The gut microbiome may tell us more than previously thought. On October 6, John F. Cryan, Ph.D., Professor and Chair of the Department of Anatomy and Neuroscience at University College Cork, in Ireland, gave a lecture, “Towards Psychobiotics: The Microbiome as a Key Regulator of Brain and Behavior,” as part of the National Center for Complementary and Integrative Health’s (NCCIH) Integrative Medicine Research Lecture Series.
This week, NCCAM was delighted to host Bill J. Gurley, Ph.D., who delivered a lecture at NIH, “Clinically Relevant Herb-Drug Interactions: Past, Present, and Future,” as part of the Center’s Integrative Medicine Research Lecture Series. Dr. Gurley is a professor of pharmaceutical sciences at the University of Arkansas for Medical Sciences (UAMS) College of Pharmacy and the director of the UAMS Clinical Pharmacokinetics Research Laboratory.
On December 16, NCCAM was delighted to host Robert M. Califf, M.D., who presented the 2013 Stephen E. Straus Distinguished Lecture in the Science of Complementary Health Therapies, “A New Fabric for Clinical Research: Application to the Pain Problem.”
On September 9, NCCAM was pleased to host Patricia Hibberd, M.D., Ph.D., who delivered a lecture at NIH on “Probiotics, the Microbiome, and Host Immune Response: Insights for Novel Therapeutic Approaches.” Dr. Hibberd is professor of pediatrics at Harvard Medical School, and chief of the Division of Global Health at Massachusetts General Hospital for Children, as well as professor of global health at Harvard School of Public Health.
On May 13, NCCAM had the pleasure of hosting Aniruddh (Ani) Patel, Ph.D., who delivered a lecture at NIH, “Exploring the Impact of Music on Brain Function,” as part of the Center's Integrative Medicine Research Lecture Series. Following the lecture, NCCAM program officer Lee Alekel, Ph.D., sat down with Dr. Patel and asked him a few questions about the neurobiology of music and the brain.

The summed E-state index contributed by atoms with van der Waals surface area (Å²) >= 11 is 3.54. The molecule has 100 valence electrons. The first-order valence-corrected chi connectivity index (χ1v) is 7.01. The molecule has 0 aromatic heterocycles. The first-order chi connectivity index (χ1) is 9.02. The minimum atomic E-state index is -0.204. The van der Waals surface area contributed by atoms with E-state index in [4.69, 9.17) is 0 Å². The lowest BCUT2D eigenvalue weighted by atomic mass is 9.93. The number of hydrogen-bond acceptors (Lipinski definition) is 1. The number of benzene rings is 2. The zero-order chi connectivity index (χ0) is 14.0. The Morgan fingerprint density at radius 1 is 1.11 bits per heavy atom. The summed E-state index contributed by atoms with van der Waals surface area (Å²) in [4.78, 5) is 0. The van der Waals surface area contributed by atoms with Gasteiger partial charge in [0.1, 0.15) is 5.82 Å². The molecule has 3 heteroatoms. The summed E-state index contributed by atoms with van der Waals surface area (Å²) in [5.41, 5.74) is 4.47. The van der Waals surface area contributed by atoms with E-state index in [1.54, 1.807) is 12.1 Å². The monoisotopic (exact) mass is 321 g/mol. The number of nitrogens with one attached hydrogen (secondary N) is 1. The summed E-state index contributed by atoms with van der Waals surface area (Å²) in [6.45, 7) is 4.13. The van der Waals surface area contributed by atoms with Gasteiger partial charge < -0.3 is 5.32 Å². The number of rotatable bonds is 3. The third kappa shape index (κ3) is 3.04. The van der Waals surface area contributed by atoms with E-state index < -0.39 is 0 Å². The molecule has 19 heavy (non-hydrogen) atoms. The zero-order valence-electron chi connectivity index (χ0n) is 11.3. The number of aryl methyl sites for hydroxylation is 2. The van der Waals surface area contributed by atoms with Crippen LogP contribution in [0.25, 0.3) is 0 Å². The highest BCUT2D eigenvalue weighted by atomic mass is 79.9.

On January 14, Dr. George Salem, Associate Professor, Division of Biokinesiology & Physical Therapy and Co-Director of the Musculoskeletal Biomechanics Research Laboratory delivered the NCCAM Integrative Medicine Research Lecture. The focus of his talk was on the Yoga Empowers Seniors Study - a research study which aims to quantify the physical demands of yoga in seniors.
Last month, Dr. David Kingston delivered the Stephen E. Straus Distinguished Lecture in the Science of Complementary Health Therapies. Immediately following his talk, titled Natural Products: Drugs and Medicines for All Reasons and All Seasons, he sat down with NCCAM Deputy Director Jack Killen to discuss the future of natural products research. Highlights are posted here.
NCCAM has supported a fair number of studies on the potential health benefits of yoga. Of particular interest has been exploring the role of yoga as a strategy for alleviating symptoms such as chronic pain or stress or for promoting healthier lifestyles. There is still a lot we don’t know, but there is a growing body of clinical research evidence that now suggests that yoga can enhance quality of life, reduce psychological stress, and improve some mental health outcomes.